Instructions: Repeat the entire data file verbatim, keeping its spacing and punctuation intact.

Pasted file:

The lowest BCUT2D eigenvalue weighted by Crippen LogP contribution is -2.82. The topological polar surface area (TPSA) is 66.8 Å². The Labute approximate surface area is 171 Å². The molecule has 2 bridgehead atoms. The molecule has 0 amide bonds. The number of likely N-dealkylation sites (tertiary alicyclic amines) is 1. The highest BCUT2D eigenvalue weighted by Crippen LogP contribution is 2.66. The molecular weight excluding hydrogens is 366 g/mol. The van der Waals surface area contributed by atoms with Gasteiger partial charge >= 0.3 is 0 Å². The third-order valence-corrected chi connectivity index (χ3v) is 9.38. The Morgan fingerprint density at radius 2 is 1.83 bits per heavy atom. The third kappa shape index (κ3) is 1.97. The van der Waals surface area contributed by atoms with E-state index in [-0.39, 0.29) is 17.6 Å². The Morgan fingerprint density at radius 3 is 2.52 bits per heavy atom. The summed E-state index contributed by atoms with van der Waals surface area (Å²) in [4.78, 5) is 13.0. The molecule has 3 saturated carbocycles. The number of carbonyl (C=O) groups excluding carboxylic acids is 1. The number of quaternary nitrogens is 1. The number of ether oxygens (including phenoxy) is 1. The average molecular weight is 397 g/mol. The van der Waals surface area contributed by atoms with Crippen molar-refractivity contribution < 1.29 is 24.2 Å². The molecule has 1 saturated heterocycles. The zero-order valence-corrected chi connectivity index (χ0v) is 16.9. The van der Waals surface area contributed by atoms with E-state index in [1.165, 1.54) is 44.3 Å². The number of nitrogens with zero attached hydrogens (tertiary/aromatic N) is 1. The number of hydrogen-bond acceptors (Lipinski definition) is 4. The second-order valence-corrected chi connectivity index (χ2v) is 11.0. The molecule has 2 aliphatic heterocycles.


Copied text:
The lowest BCUT2D eigenvalue weighted by Crippen LogP contribution is -2.82. The topological polar surface area (TPSA) is 66.8 Å². The Labute approximate surface area is 171 Å². The molecule has 2 bridgehead atoms. The molecule has 0 amide bonds. The number of likely N-dealkylation sites (tertiary alicyclic amines) is 1. The highest BCUT2D eigenvalue weighted by Crippen LogP contribution is 2.66. The molecular weight excluding hydrogens is 366 g/mol. The van der Waals surface area contributed by atoms with Gasteiger partial charge >= 0.3 is 0 Å². The third-order valence-corrected chi connectivity index (χ3v) is 9.38. The Morgan fingerprint density at radius 2 is 1.83 bits per heavy atom. The third kappa shape index (κ3) is 1.97. The van der Waals surface area contributed by atoms with E-state index in [-0.39, 0.29) is 17.6 Å². The Morgan fingerprint density at radius 3 is 2.52 bits per heavy atom. The summed E-state index contributed by atoms with van der Waals surface area (Å²) in [4.78, 5) is 13.0. The molecule has 3 saturated carbocycles. The number of carbonyl (C=O) groups excluding carboxylic acids is 1. The number of quaternary nitrogens is 1. The number of ether oxygens (including phenoxy) is 1. The average molecular weight is 397 g/mol. The van der Waals surface area contributed by atoms with Crippen molar-refractivity contribution < 1.29 is 24.2 Å². The molecule has 1 saturated heterocycles. The zero-order valence-corrected chi connectivity index (χ0v) is 16.9. The van der Waals surface area contributed by atoms with E-state index in [1.165, 1.54) is 44.3 Å². The number of nitrogens with zero attached hydrogens (tertiary/aromatic N) is 1. The number of hydrogen-bond acceptors (Lipinski definition) is 4. The second-order valence-corrected chi connectivity index (χ2v) is 11.0. The molecule has 2 aliphatic heterocycles.